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Publication Detail
Negative vaccine attitudes and intentions to vaccinate against Covid-19 in relation to smoking status: a population survey of UK adults.
Abstract
INTRODUCTION: We examined differences in negative attitudes towards vaccines in general, and intentions to vaccinate against Covid-19 specifically, by smoking status in a large sample of adults in the UK. METHOD: Data were from 29,148 adults participating in the Covid-19 Social Study in September-October 2020. Linear regression analyses examined associations between smoking status (current/former/never) and four types of general negative vaccine attitudes: mistrust of vaccine benefit, worries about unforeseen effects, concerns about commercial profiteering, and preference for natural immunity. Multinomial logistic regression examined associations between smoking status and uncertainty and unwillingness to be vaccinated for Covid-19. Covariates included sociodemographic characteristics and diagnosed health conditions. RESULTS: Relative to never and former smokers, current smokers reported significantly greater mistrust of vaccine benefit, were more worried about unforeseen future effects, had greater concerns about commercial profiteering, and had a stronger preference for natural immunity (Badjs 0.16-0.36, p<0.001). Current smokers were more likely to be uncertain (27.6% vs. 22.7% of never smokers: RRadj 1.43 [95%CI 1.31-1.56]; vs. 19.3% of former smokers: RRadj 1.55 [1.41-1.73]) or unwilling (21.5% vs. 11.6% of never smokers: RRadj 2.12 [1.91-2.34]; vs. 14.7% of former smokers: RRadj 1.53 [1.37-1.71]) to receive a Covid-19 vaccine. CONCLUSIONS: Current smokers hold more negative attitudes towards vaccines in general, and are more likely to be undecided or unwilling to vaccinate against Covid-19, compared with never and former smokers. With a disproportionately high number of smokers belonging to socially clustered and disadvantaged socioeconomic groups, lower vaccine uptake in this group could also exacerbate health inequalities. IMPLICATIONS: These results suggest that without intervention, smokers will be less likely than non-smokers to take up the offer of a Covid-19 vaccine when offered. Targeted policy action may be required to ensure low uptake of Covid-19 vaccination programmes does not compound health inequalities between smokers and non-smokers.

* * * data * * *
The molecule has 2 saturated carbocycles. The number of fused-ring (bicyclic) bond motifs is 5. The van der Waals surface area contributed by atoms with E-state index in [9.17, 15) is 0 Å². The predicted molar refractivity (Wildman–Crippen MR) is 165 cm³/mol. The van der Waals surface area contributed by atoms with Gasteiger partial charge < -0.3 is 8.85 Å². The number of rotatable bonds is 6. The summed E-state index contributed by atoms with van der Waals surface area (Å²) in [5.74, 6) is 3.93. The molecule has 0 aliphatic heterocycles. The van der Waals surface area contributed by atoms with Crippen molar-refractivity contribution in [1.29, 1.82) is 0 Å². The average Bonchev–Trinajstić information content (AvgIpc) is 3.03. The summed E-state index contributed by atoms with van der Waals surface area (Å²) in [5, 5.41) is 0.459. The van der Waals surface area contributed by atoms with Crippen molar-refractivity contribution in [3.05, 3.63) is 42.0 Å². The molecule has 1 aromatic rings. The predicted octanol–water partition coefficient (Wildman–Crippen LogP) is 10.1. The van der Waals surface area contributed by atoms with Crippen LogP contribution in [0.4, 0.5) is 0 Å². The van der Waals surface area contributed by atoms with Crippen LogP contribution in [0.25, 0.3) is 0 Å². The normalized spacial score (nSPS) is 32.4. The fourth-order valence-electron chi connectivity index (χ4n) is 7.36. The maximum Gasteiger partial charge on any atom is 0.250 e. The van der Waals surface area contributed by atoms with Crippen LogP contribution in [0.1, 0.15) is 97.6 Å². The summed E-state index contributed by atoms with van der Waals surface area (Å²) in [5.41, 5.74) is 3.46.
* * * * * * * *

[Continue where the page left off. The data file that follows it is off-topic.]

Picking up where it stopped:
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Behavioural Science and Health
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Behavioural Science and Health
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Behavioural Science and Health
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Behavioural Science and Health
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Behavioural Science and Health
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